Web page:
In Canada and most other Western societies, cisgender bias often goes unnoticed, which holds true in health care services for people of all ages. To overcome the problem, we can begin by understanding some of the ways that cisgender bias impacts children and youth in the health care system. 

Beth Clark, PhD Candidate in Interdisciplinary Studies

What does cisgender mean? People whose sex assigned at birth is congruent with their gender are referred to as cisgender. Trans is often used as an umbrella term for people whose gender does not align with the sex they were assigned at birth. Many trans people have a binary experience of gender and identify as girl/woman or boy/man. However, children, youth, and adults may also be non-binary – an experience of gender that is neither exclusively boy/man nor girl/woman. Cisgender bias refers to the effects of making assumptions that a person’s gender is the same as the sex they were assigned at birth. 

Cisgender bias in health care

In pediatric care, gender-based assumptions can be found in many places, from washrooms to toys, from intake forms to patient-family-doctor interactions. These assumptions can result in erasure, enacted stigma, and disconnection from health care providers and institutions. Unconscious cisgender bias happens when people don’t make the needed effort to consider how their actions affect trans people, whereas conscious bias occurs when trans identities are recognized, but intentionally discounted. On a larger level, cisgender bias within health care systems replicates stigma found in society at large, contributing to compromised wellbeing of trans people and communities. 

Erasure

Whether unconscious or intentional, both structures and interactions can lead to erasure of trans identities – the failure to acknowledge or represent the existence of trans people. What structural cues in a pediatric health care setting signal cisgender assumptions? Boys’ and girls’ washrooms, gendered toys, and intake forms that do not collect information about gender identity are all examples of ways that the existence of trans people has not been adequately recognized. In contrast, gender-inclusive washrooms, literature on trans resources, rainbow and trans flag symbols, and intake forms that ask about sex, gender, pronouns, and name used are all indicators that a setting may be a safer space for trans people.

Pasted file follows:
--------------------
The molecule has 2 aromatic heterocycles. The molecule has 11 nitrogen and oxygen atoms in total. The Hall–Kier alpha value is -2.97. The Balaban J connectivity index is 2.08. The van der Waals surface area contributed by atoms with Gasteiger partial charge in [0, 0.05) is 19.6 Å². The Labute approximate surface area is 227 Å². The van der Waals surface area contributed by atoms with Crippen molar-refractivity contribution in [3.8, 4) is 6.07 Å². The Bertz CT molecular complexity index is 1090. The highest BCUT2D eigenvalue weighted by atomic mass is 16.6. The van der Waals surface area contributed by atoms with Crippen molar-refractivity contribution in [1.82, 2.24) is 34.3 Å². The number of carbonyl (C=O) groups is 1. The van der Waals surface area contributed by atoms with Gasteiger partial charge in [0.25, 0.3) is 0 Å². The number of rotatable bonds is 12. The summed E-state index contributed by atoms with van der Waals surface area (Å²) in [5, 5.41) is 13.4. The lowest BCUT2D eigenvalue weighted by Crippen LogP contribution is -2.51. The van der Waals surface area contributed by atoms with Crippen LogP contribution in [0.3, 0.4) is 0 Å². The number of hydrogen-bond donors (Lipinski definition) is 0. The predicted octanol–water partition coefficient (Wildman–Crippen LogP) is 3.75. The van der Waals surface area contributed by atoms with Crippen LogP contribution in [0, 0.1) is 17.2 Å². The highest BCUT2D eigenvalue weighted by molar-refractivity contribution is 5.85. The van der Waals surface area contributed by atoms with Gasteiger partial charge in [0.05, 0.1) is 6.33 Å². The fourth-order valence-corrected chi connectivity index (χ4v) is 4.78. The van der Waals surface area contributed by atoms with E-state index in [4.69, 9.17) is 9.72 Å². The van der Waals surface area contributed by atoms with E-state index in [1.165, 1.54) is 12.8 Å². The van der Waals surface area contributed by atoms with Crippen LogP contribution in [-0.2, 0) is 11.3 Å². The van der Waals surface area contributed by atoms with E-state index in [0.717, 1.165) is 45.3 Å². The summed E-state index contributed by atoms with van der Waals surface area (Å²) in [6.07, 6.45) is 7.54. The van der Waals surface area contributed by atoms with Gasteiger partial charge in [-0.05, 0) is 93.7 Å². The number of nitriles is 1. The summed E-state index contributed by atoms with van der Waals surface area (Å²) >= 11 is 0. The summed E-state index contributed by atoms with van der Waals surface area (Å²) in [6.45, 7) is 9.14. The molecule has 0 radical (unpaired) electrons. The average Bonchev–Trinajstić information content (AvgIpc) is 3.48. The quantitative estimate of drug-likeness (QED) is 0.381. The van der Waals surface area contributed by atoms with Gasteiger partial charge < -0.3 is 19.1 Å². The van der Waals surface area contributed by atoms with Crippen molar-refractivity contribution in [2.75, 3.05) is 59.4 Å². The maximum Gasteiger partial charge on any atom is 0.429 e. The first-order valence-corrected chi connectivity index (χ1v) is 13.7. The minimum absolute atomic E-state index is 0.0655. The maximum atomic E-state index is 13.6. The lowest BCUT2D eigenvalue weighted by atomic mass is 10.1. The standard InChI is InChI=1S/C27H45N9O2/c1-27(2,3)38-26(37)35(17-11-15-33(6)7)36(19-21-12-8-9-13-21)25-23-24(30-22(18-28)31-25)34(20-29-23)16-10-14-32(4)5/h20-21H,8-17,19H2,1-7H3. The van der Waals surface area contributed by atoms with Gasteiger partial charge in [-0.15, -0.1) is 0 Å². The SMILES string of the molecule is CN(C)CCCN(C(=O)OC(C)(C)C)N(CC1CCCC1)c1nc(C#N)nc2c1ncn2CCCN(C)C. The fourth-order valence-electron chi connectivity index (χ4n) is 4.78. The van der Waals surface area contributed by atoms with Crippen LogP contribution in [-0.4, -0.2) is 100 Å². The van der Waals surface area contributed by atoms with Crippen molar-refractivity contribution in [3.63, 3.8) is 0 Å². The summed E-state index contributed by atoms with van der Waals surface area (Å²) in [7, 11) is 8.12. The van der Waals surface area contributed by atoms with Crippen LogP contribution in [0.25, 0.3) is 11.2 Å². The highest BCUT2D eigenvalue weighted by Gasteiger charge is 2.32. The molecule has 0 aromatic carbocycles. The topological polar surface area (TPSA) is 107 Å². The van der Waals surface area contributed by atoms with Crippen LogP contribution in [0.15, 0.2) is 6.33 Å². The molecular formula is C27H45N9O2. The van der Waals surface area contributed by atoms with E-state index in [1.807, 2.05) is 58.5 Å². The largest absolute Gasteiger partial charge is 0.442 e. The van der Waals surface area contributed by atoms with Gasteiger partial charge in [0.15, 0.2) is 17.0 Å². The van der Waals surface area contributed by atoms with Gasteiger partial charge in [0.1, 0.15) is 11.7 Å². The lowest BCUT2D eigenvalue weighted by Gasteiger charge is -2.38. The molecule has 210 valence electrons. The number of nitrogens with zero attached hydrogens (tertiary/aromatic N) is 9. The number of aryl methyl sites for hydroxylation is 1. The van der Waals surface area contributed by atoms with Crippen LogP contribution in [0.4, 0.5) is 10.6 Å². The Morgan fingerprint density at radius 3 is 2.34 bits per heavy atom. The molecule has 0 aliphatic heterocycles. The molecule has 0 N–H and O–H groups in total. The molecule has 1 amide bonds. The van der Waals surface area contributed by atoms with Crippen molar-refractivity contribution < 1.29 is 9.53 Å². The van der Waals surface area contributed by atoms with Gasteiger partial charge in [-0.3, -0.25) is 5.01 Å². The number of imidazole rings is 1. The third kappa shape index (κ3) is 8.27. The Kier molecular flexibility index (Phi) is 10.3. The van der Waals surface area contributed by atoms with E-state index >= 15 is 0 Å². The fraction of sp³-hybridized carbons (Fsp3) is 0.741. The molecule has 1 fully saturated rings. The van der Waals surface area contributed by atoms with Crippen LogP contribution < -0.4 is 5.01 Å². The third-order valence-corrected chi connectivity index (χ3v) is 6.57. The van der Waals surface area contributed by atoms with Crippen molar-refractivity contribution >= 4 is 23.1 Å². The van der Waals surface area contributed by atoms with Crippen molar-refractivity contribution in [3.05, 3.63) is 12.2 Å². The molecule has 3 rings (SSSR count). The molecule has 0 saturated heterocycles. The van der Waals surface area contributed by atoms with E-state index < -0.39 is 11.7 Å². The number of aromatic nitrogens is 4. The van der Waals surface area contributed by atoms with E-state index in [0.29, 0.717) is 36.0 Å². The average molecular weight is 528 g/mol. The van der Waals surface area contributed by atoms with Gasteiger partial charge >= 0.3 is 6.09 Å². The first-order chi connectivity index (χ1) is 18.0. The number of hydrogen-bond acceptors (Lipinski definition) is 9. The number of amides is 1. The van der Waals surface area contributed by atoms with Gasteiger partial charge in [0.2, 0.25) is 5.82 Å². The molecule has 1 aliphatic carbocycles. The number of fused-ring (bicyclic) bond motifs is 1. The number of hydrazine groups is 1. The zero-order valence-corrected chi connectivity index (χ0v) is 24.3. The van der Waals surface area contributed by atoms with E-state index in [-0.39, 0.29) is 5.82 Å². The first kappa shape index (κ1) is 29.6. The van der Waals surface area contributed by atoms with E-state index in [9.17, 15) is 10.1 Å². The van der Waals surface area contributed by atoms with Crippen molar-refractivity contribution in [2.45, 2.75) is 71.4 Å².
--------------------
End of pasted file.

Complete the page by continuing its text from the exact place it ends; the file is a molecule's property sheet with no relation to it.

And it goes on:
Cisgender bias can also be found in everyday interactions among health care providers, families, and patients. Consider this recent experience of a parent and non-binary child. “Everyone is so great so far, except for the pediatrician at the end who said ‘you’re a healthy boy’.” The parent responded that their child was, in fact, healthy. This may seem like a small – and perhaps insignificant – act to people who don’t understand what it means to be trans or to raise a trans child. However, this kind of erasure can be deeply felt and lead to lack of trust and comfort with health care providers. This was seemingly an oversight of a busy doctor who did not check the chart for name, pronouns, and gender, but it shows how unconscious cisgender bias can have negative effects. Fortunately, in this setting, all other staff had been positive about this child’s gender identity, using correct name and pronouns, and open to the parents’ suggestions of how to best support this child while in their care. 

Enacted bias